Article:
Electron density map at 5.5-Å resolution. (a) A stretch of double-stranded RNA that shows individual strands, major and minor grooves, and bumps that correspond to phosphate groups. (b) Fit of the crystal structure of S6 ( ) to the electron density, showing that individual proteins of known structure can be both located and oriented in the map.

Citation: Ramakrishnan V, Capel M, Clemons, Jr. W, May J, Wimberly B. 2000. Progress toward the Crystal Structure of a Bacterial 30S Ribosomal Subunit, p 3-9. In Garett R, Douthwaite S, Liljas A, Matheson A, Moore P, Noller H (ed), The Ribosome. ASM Press, Washington, DC. doi: 10.1128/9781555818142.ch1
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Image of Figure 3
Figure 3

(a) Stereo view of the fold of the central domain of 16S RNA. (b) Stereo view of the three-helix junction formed by helices 20, 21, and 22 in the central domain, with associated proteins. The green helix shows the interaction of the N-terminal helix of S8 with a minor groove of H25.

Citation: Ramakrishnan V, Capel M, Clemons, Jr. W, May J, Wimberly B. 2000. Progress toward the Crystal Structure of a Bacterial 30S Ribosomal Subunit, p 3-9. In Garett R, Douthwaite S, Liljas A, Matheson A, Moore P, Noller H (ed), The Ribosome. ASM Press, Washington, DC. doi: 10.1128/9781555818142.ch1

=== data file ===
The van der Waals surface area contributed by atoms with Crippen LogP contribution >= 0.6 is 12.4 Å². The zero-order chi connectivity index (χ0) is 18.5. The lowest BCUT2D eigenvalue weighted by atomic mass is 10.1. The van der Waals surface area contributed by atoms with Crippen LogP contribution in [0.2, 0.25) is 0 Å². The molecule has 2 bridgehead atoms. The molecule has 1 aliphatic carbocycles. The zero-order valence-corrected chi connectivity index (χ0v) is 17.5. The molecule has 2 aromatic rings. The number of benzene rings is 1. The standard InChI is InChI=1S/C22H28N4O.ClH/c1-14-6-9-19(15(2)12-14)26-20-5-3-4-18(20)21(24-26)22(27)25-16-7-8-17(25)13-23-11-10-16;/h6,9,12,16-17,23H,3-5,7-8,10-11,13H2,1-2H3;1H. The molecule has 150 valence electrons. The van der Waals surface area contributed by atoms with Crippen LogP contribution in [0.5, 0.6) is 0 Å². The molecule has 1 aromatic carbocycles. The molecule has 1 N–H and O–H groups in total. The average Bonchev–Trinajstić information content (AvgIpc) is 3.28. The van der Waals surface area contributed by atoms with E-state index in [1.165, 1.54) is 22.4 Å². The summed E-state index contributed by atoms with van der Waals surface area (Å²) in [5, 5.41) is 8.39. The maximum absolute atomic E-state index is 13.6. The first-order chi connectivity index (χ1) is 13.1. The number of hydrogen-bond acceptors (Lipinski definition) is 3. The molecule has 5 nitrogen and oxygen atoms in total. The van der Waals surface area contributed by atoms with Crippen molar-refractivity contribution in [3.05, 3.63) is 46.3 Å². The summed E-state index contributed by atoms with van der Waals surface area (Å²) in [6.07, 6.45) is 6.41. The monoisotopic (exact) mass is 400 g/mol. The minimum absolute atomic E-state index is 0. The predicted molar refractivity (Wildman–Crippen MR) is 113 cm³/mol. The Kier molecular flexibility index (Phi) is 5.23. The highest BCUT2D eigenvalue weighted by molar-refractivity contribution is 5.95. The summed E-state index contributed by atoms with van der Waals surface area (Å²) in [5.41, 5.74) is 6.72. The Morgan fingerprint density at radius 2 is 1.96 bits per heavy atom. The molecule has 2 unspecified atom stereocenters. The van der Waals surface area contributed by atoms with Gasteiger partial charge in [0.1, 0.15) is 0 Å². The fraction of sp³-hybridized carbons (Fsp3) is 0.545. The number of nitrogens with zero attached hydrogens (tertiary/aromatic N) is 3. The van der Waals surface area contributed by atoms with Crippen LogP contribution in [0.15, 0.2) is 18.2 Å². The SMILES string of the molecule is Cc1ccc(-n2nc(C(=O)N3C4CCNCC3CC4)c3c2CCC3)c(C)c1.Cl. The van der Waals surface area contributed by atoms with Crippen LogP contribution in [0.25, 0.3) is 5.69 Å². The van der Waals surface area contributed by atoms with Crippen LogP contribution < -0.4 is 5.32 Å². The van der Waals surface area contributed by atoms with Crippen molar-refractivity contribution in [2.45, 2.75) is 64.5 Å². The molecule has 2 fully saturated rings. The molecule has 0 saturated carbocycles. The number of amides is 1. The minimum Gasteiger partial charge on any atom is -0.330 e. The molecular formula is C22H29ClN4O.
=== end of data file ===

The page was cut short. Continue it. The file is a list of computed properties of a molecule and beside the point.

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Image of Figure 4
Figure 4

Relative positions of RNA helices 24, 27, and 44 (the 1400/1500 stem-loop) in the structure.

Citation: Ramakrishnan V, Capel M, Clemons, Jr. W, May J, Wimberly B. 2000. Progress toward the Crystal Structure of a Bacterial 30S Ribosomal Subunit, p 3-9. In Garett R, Douthwaite S, Liljas A, Matheson A, Moore P, Noller H (ed), The Ribosome. ASM Press, Washington, DC. doi: 10.1128/9781555818142.ch1
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Image of Figure 5
Figure 5

Importance of protein-protein interactions in the 30S subunit. The figure shows relative positions of proteins S4, S5, and S8 in the 30S structure. The spheres on S5 at the S4 interface are the sites of mutations. Similar mutations on S4 involve deletions of the C-terminal helix, which is also at the S4-S5 interface. The other spheres on the S5 structure are the sites of resistance to spectinomycin.

Citation: Ramakrishnan V, Capel M, Clemons, Jr. W, May J, Wimberly B. 2000. Progress toward the Crystal Structure of a Bacterial 30S Ribosomal Subunit, p 3-9. In Garett R, Douthwaite S, Liljas A, Matheson A, Moore P, Noller H (ed), The Ribosome. ASM Press, Washington, DC. doi: 10.1128/9781555818142.ch1
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Image of Figure 6
Figure 6

Stereo view of our current interpretation of the 30S subunit at 5.5-Å resolution. The proteins of known structure are shown, along with S20, the central domain of 16S RNA, and H44. Regions that appear to be clearly double-stranded RNA in the map are shown in gray.

Citation: Ramakrishnan V, Capel M, Clemons, Jr. W, May J, Wimberly B. 2000. Progress toward the Crystal Structure of a Bacterial 30S Ribosomal Subunit, p 3-9. In Garett R, Douthwaite S, Liljas A, Matheson A, Moore P, Noller H (ed), The Ribosome. ASM Press, Washington, DC. doi: 10.1128/9781555818142.ch1